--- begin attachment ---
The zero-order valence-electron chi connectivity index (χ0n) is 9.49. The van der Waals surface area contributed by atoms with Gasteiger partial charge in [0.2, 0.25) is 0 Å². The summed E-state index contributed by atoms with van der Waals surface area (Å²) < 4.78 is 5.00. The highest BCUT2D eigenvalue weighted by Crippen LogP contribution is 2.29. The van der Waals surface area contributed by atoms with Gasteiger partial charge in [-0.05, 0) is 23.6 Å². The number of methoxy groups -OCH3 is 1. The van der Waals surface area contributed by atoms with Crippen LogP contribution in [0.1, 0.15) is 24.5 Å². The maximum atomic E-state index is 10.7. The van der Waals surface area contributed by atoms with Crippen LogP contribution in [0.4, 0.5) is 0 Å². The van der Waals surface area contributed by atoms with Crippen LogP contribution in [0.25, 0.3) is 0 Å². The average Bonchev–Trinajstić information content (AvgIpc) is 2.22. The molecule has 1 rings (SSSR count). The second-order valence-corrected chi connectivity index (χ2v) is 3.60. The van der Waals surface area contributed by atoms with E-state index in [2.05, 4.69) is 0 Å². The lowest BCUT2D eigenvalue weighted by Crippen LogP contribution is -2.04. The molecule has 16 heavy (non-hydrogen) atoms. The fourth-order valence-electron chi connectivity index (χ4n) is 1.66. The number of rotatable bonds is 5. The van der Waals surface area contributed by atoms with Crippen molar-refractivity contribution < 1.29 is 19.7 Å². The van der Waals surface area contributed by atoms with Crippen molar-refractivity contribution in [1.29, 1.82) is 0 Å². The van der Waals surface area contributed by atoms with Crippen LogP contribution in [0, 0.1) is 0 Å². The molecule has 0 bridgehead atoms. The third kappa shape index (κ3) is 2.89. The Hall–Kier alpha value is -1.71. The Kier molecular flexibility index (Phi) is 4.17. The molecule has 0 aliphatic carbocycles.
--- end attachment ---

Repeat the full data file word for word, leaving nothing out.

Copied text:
The zero-order valence-electron chi connectivity index (χ0n) is 9.49. The van der Waals surface area contributed by atoms with Gasteiger partial charge in [0.2, 0.25) is 0 Å². The summed E-state index contributed by atoms with van der Waals surface area (Å²) < 4.78 is 5.00. The highest BCUT2D eigenvalue weighted by Crippen LogP contribution is 2.29. The van der Waals surface area contributed by atoms with Gasteiger partial charge in [-0.05, 0) is 23.6 Å². The number of methoxy groups -OCH3 is 1. The van der Waals surface area contributed by atoms with Crippen LogP contribution in [0.1, 0.15) is 24.5 Å². The maximum atomic E-state index is 10.7. The van der Waals surface area contributed by atoms with Crippen LogP contribution in [0.4, 0.5) is 0 Å². The van der Waals surface area contributed by atoms with Crippen LogP contribution in [0.25, 0.3) is 0 Å². The average Bonchev–Trinajstić information content (AvgIpc) is 2.22. The molecule has 1 rings (SSSR count). The second-order valence-corrected chi connectivity index (χ2v) is 3.60. The van der Waals surface area contributed by atoms with E-state index in [2.05, 4.69) is 0 Å². The lowest BCUT2D eigenvalue weighted by Crippen LogP contribution is -2.04. The molecule has 16 heavy (non-hydrogen) atoms. The fourth-order valence-electron chi connectivity index (χ4n) is 1.66. The number of rotatable bonds is 5. The van der Waals surface area contributed by atoms with Crippen molar-refractivity contribution < 1.29 is 19.7 Å². The van der Waals surface area contributed by atoms with Crippen molar-refractivity contribution in [1.29, 1.82) is 0 Å². The van der Waals surface area contributed by atoms with Crippen LogP contribution in [0, 0.1) is 0 Å². The molecule has 0 bridgehead atoms. The third kappa shape index (κ3) is 2.89. The Hall–Kier alpha value is -1.71. The Kier molecular flexibility index (Phi) is 4.17. The molecule has 0 aliphatic carbocycles.